In established stock market crashes, we talk of a return to ‘fundamental value’. The fundamental value of crypto is frequently assumed to be zero. However, perhaps there is at least some fundamental value which is based on belief.
The size of the investor pool who own cryptocurrency because they believe in its long-term future, and the promise of a new money, may determine that fundamental value of crypto. Indeed, if we consider cryptocurrency investors as different groups with different motivations, we can better understand the behaviours we are seeing.
Investors can perhaps take solace that we may have seen the worst of this crash, and that better times may be ahead—but as any financial adviser will tell you, in crypto as in any other market, nothing is guaranteed.
Gavin Brown is an associate professor in financial technology at the University of Liverpool. Richard Whittle is a Capabilities in Academic Policy Engagement (CAPE) policy fellow at University College, London. Stuart Mills is a fellow of behavioural science at the London School of Economics and Political Science.
This article is republished from The Conversation under a Creative Commons Attribution-NoDerivatives (version 4.0 International) license.
What is a stablecoin?
STABLECOINS ARE cryptocurrencies, the value of which is pegged (or tied) to that of another currency, commodity, or financial instrument. They aim to provide an alternative to the high volatility of the most popular cryptocurrencies, including Bitcoin (BTC), which has made such investments less suitable for wide use in transactions.
Though Bitcoin remains the most popular cryptocurrency, it tends to suffer from high volatility in its price, or exchange rate. For instance, Bitcoin’s price rose from an intraday low barely above US$ 4 000 in March 2020 to nearly US$ 65 000 in April 2021—only to plunge almost 50% over the following two months.
Intraday swings can also be wild; the cryptocurrency often moves more than 10% in the span of a few hours.
All this volatility can be great for traders, but it turns routine transactions like purchases into a risky speculation for the buyer and seller. Investors holding cryptocurrencies for long-term appreciation don’t want to become famous for paying 10 000 Bitcoins for two pizzas. Meanwhile, most merchants don’t want to end up taking a loss if the price of a cryptocurrency plunges after they get paid in it.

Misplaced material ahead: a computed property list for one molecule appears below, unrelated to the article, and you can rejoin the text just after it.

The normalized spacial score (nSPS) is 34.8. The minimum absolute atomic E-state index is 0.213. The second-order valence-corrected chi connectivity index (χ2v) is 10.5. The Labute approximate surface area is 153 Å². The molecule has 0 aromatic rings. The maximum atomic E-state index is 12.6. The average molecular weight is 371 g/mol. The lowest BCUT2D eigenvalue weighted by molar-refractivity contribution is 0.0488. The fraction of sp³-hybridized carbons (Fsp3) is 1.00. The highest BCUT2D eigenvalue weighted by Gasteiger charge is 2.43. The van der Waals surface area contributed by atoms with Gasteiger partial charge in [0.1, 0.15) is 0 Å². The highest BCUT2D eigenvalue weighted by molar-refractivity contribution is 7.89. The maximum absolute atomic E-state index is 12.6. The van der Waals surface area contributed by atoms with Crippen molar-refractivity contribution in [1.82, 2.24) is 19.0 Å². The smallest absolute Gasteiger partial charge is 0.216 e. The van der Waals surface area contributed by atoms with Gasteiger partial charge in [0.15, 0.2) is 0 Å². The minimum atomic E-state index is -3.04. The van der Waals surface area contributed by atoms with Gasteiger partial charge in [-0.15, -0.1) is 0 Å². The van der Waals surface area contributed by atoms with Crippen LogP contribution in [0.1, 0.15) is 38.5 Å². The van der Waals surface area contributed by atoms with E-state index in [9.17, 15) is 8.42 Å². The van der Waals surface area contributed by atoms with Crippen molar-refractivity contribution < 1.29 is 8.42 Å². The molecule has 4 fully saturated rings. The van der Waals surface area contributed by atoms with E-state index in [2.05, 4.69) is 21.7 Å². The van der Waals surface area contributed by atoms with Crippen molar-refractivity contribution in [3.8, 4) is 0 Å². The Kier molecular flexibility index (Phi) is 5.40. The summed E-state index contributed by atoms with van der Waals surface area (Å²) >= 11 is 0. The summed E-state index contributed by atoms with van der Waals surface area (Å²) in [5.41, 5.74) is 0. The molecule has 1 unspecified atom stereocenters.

To serve as a medium of exchange, a currency that’s not legal tender must remain relatively stable, assuring those who accept it that it will retain purchasing power in the short term. Among traditional fiat currencies, daily moves of even 1% in forex trading are relatively rare.
As the name implies, stablecoins aim to address this problem by promising to hold the value of the cryptocurrency steady in a variety of ways.
Some would argue that stablecoins are a solution in search of a problem, given the wide availability and acceptance of currencies such as the US dollar. Many cryptocurrency adherents, on the other hand, believe that the future belongs to digital tender not controlled by central banks.
Fiat-collateralized stablecoins maintain a reserve of a fiat currency (or currencies) as collateral, assuring the stablecoin’s value. Other forms of collateral can include precious metals like gold or silver, as well as commodities like crude oil, but most fiat-collateralised stablecoins have reserves of US dollars.
Such reserves are maintained by independent custodians, and are regularly audited. Tether (USDT) and TrueUSD (TUSD) are popular stablecoins backed by US dollar reserves, and denominated at parity to the dollar. As of May 2022, Tether (USDT) was the third-largest cryptocurrency by market capitalisation, worth more than US$83 billion (R1.341 trillion).
Source: Investopedia (https://www.investopedia.com/terms/s/stablecoin.asp). Accessed on 21 May 2022.
Bloomberg reported on 11 May 2022 that the algorithmic stablecoin Terra (the subject of this article) lost it’s 1-to-1 peg to the US dollar, trading for as little as US$ 0.31 when trade opened on the morning of 12 May 2022. At the time this issue of Personal Finance was being compiled (21 May 2022), its latest closing price stood at just US 0.07.